However, Chisinau has again implemented the Western partners’ recommendations and shut out the Transdniestrian voters from voting as much as possible, which multiplies the chances of the Action and Solidarity Party for success in the upcoming elections. Only an independent majority in the Moldovan parliament will be a success, since the pro-presidential political force will not be able to form a stable coalition free from significant ideological disagreements with any of the parties (blocs) which, according to sociological surveys, can pass the electoral threshold.
The fact that the long-term interests of the state – namely, the prospects for the country’s reunification – were once again sacrificed for the sake of internal political electoral objectives doesn’t come as a total surprise. The Americans have repeatedly let slip in private conversations that they will only support reintegration in which Transdniestrian residents will be deprived of the right to vote and the Transdniestrian administration – to influence Moldova’s foreign policy.
However, it is not entirely clear how to convince Tiraspol of the fairness and viability of such approaches and why should Russia suddenly accept this after a long-term habit to use Transdniestria as a stronghold of its influence in Moldova. The Kremlin will abandon the de facto independence of Transdniestria only if the region is rigidly incorporated into Moldova with a veto on foreign policy issues as an unconditional obstacle to Moldova’s accession to NATO and the European Union, as well as any other tendencies damaging to Russia. In this context, the Russian military presence on the Dniester stands as a separate issue.
A long-term consequence of the CEC’s opportunistic approach will be a deeper gap between the two banks of the Dniester which was gradually narrowing since 2016 as a result of Moscow’s pressure and its support to Igor Dodon. Today, these tendencies will be downplayed for the sake of the electoral prospects for Maia Sandu’s party. But the Kremlin will always find a way to use Transdniestria to solve its problems in Moldova. From now on, however, these steps will be made to strengthen the de facto independent status of the region, not vice versa.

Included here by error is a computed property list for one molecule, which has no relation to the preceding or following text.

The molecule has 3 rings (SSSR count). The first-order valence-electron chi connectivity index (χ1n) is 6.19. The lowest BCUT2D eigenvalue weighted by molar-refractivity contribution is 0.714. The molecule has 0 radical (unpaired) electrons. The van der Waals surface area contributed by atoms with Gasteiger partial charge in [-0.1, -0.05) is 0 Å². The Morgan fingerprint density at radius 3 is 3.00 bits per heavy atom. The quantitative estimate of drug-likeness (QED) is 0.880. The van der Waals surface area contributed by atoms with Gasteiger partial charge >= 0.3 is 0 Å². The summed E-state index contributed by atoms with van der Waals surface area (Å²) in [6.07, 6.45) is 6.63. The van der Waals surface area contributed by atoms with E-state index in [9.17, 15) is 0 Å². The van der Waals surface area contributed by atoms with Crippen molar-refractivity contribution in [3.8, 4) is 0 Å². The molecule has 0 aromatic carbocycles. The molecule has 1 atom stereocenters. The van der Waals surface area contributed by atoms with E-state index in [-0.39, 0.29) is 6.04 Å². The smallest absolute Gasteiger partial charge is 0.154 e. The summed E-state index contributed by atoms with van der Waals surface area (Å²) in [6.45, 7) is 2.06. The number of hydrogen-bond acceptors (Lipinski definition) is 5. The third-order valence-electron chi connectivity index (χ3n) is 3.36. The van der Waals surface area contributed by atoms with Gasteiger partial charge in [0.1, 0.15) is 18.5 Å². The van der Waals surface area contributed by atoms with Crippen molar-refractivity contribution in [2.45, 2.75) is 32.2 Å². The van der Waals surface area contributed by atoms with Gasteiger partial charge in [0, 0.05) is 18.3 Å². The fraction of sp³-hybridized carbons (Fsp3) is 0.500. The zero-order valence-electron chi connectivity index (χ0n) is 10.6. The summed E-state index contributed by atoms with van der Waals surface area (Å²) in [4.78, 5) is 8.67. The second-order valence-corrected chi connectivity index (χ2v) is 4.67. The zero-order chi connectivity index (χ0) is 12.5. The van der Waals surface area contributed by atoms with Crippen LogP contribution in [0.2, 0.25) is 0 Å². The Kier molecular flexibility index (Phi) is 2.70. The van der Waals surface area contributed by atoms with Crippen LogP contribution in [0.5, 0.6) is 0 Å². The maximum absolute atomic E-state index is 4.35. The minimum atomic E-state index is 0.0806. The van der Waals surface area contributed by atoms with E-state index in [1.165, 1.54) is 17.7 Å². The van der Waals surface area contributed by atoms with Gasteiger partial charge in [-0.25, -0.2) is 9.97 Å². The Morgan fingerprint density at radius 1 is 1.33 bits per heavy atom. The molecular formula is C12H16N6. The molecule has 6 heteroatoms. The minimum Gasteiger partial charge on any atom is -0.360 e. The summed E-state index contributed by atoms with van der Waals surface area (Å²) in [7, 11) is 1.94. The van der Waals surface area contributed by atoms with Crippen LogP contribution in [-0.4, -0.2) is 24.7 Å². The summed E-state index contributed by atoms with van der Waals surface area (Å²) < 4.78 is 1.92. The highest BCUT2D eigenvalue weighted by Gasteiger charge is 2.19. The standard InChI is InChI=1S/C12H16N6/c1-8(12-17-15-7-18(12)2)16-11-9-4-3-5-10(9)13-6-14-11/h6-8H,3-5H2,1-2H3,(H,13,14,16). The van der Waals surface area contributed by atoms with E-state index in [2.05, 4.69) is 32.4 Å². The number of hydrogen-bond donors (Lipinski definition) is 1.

This has already manifested in the very aggressive rhetoric of Russia’s State Duma regarding the situation around Transdniestria, which has not been heard for several years (perhaps, since Vladimir Plahotniuc’s removal). The circumstances are undergoing radical changes, and this will inevitably have an impact on the Transdniestrian settlement and the 5+2 format activities. However, the final conflict resolution on the principles of a common state and equality of the population of both banks of the Dniester will remain a political science concept that has little to do with practical reality in Moldova and Transdniestria.
Get real time update about this post categories directly on your device, subscribe now.